By Matt Plummer
A little over a year ago, a high-performing specialist at one of the largest technologies companies — we’ll call him Santiago — was given an opportunity no high performer could turn down: an opportunity to play a manager role on a project he really cared about. The director told him, “You care about this; you lead it.” So he did, and all seemed to be going well — even though he was planning a significant company-wide event at the same time, a role he had volunteered for.
“We had a really important conference call I had spent a lot of time preparing for. The call went well, but when I finished the call, I realized I was feeling really sick,” Santiago recounts. “It got worse after that. I went to the doctor later that day, and he told me I had pneumonia. I ended up in the ER the next morning and couldn’t work for the full next week. It was a shocking moment for me. I’m young and healthy, but I realized that if I push myself, I will burn out.”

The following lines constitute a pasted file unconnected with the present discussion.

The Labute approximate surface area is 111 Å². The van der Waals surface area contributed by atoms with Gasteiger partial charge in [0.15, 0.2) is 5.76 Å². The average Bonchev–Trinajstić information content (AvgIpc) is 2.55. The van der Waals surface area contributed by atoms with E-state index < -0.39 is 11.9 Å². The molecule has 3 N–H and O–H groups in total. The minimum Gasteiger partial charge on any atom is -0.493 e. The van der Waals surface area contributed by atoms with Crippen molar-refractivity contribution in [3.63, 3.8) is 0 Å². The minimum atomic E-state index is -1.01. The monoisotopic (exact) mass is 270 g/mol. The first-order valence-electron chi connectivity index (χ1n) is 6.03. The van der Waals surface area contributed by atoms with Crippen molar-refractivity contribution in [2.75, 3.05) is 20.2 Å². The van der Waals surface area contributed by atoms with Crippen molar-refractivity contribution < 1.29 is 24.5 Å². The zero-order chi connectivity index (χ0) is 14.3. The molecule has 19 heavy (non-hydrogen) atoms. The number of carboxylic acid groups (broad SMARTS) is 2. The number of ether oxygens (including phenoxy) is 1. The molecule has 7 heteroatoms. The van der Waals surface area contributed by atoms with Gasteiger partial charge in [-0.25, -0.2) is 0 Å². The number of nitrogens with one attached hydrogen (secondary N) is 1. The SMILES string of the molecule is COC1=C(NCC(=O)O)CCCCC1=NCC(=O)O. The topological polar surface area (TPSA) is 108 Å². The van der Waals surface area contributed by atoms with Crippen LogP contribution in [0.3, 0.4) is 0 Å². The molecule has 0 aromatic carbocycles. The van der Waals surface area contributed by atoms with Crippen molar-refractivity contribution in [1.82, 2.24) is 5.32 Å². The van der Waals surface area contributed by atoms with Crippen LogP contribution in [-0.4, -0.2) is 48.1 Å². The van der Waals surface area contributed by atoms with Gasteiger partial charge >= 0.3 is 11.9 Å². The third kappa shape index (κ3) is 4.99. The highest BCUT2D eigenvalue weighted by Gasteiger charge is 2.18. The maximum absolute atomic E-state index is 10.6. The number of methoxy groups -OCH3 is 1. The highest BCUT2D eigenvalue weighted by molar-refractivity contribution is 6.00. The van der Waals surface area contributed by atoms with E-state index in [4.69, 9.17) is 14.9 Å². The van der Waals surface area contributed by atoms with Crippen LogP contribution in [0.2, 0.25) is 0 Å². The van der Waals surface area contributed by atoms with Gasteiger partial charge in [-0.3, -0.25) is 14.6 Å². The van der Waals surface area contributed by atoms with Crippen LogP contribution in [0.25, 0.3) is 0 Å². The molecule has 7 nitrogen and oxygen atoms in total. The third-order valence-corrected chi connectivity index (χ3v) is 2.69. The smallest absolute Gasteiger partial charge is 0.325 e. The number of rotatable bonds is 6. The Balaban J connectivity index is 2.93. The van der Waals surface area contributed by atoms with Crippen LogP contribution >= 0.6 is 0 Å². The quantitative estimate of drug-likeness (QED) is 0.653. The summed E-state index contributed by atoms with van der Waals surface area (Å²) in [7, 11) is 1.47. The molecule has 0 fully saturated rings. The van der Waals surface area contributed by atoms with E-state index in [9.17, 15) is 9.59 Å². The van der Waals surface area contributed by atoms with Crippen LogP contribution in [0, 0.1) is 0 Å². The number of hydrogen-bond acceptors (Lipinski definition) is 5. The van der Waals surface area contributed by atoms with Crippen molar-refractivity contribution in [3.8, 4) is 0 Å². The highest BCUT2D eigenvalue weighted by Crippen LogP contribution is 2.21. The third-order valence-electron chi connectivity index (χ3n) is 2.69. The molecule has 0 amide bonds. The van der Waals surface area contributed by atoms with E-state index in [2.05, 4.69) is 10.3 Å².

Unfortunately, this isn’t an unusual experience for high performers: A five-year study in the UK found that the mental health of 20% of the top-performing leaders of UK businesses is affected by corporate burnout.
It’s easy to blame burnout on the high performers themselves. After all, the stereotype is that these overachievers say yes to more work even when they’re already at capacity. They routinely put work first, canceling personal engagements to finish the job.